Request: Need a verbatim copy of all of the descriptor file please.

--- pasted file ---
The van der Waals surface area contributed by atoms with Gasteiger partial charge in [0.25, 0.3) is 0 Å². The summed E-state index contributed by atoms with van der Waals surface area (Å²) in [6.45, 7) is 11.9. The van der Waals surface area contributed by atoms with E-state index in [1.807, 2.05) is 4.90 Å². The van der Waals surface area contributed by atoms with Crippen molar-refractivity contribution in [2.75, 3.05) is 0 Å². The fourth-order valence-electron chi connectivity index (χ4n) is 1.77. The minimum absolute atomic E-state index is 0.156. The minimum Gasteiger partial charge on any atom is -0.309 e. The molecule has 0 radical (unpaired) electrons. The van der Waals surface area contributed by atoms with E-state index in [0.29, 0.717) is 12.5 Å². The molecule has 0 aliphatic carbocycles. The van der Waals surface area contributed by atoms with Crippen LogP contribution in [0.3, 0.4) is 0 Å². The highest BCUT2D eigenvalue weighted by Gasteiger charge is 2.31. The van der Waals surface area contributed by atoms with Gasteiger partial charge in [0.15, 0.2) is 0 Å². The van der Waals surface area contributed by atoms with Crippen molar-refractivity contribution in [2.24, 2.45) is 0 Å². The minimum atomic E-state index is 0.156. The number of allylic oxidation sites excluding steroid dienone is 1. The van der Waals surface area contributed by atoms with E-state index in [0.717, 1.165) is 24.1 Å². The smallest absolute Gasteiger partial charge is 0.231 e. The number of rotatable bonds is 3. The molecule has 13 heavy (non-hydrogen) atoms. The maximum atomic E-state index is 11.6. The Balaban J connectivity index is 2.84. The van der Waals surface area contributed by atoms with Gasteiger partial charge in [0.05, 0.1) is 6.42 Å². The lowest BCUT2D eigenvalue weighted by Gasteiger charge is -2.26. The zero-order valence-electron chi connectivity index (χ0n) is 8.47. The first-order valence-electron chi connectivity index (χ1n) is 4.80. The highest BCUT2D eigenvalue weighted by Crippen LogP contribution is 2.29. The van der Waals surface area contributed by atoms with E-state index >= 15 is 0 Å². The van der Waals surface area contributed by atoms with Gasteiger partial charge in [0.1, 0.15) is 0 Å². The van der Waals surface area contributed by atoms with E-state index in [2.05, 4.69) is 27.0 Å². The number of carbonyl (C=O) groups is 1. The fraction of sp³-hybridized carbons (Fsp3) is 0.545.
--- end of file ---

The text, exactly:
The van der Waals surface area contributed by atoms with Gasteiger partial charge in [0.25, 0.3) is 0 Å². The summed E-state index contributed by atoms with van der Waals surface area (Å²) in [6.45, 7) is 11.9. The van der Waals surface area contributed by atoms with E-state index in [1.807, 2.05) is 4.90 Å². The van der Waals surface area contributed by atoms with Crippen molar-refractivity contribution in [2.75, 3.05) is 0 Å². The fourth-order valence-electron chi connectivity index (χ4n) is 1.77. The minimum absolute atomic E-state index is 0.156. The minimum Gasteiger partial charge on any atom is -0.309 e. The molecule has 0 radical (unpaired) electrons. The van der Waals surface area contributed by atoms with E-state index in [0.29, 0.717) is 12.5 Å². The molecule has 0 aliphatic carbocycles. The van der Waals surface area contributed by atoms with Crippen LogP contribution in [0.3, 0.4) is 0 Å². The highest BCUT2D eigenvalue weighted by Gasteiger charge is 2.31. The van der Waals surface area contributed by atoms with Gasteiger partial charge in [0.15, 0.2) is 0 Å². The van der Waals surface area contributed by atoms with Crippen molar-refractivity contribution in [2.24, 2.45) is 0 Å². The minimum atomic E-state index is 0.156. The number of allylic oxidation sites excluding steroid dienone is 1. The van der Waals surface area contributed by atoms with E-state index in [0.717, 1.165) is 24.1 Å². The smallest absolute Gasteiger partial charge is 0.231 e. The number of rotatable bonds is 3. The molecule has 13 heavy (non-hydrogen) atoms. The maximum atomic E-state index is 11.6. The Balaban J connectivity index is 2.84. The van der Waals surface area contributed by atoms with Gasteiger partial charge in [0.05, 0.1) is 6.42 Å². The lowest BCUT2D eigenvalue weighted by Gasteiger charge is -2.26. The zero-order valence-electron chi connectivity index (χ0n) is 8.47. The first-order valence-electron chi connectivity index (χ1n) is 4.80. The highest BCUT2D eigenvalue weighted by Crippen LogP contribution is 2.29. The van der Waals surface area contributed by atoms with E-state index >= 15 is 0 Å². The van der Waals surface area contributed by atoms with Gasteiger partial charge in [0.1, 0.15) is 0 Å². The van der Waals surface area contributed by atoms with E-state index in [2.05, 4.69) is 27.0 Å². The number of carbonyl (C=O) groups is 1. The fraction of sp³-hybridized carbons (Fsp3) is 0.545.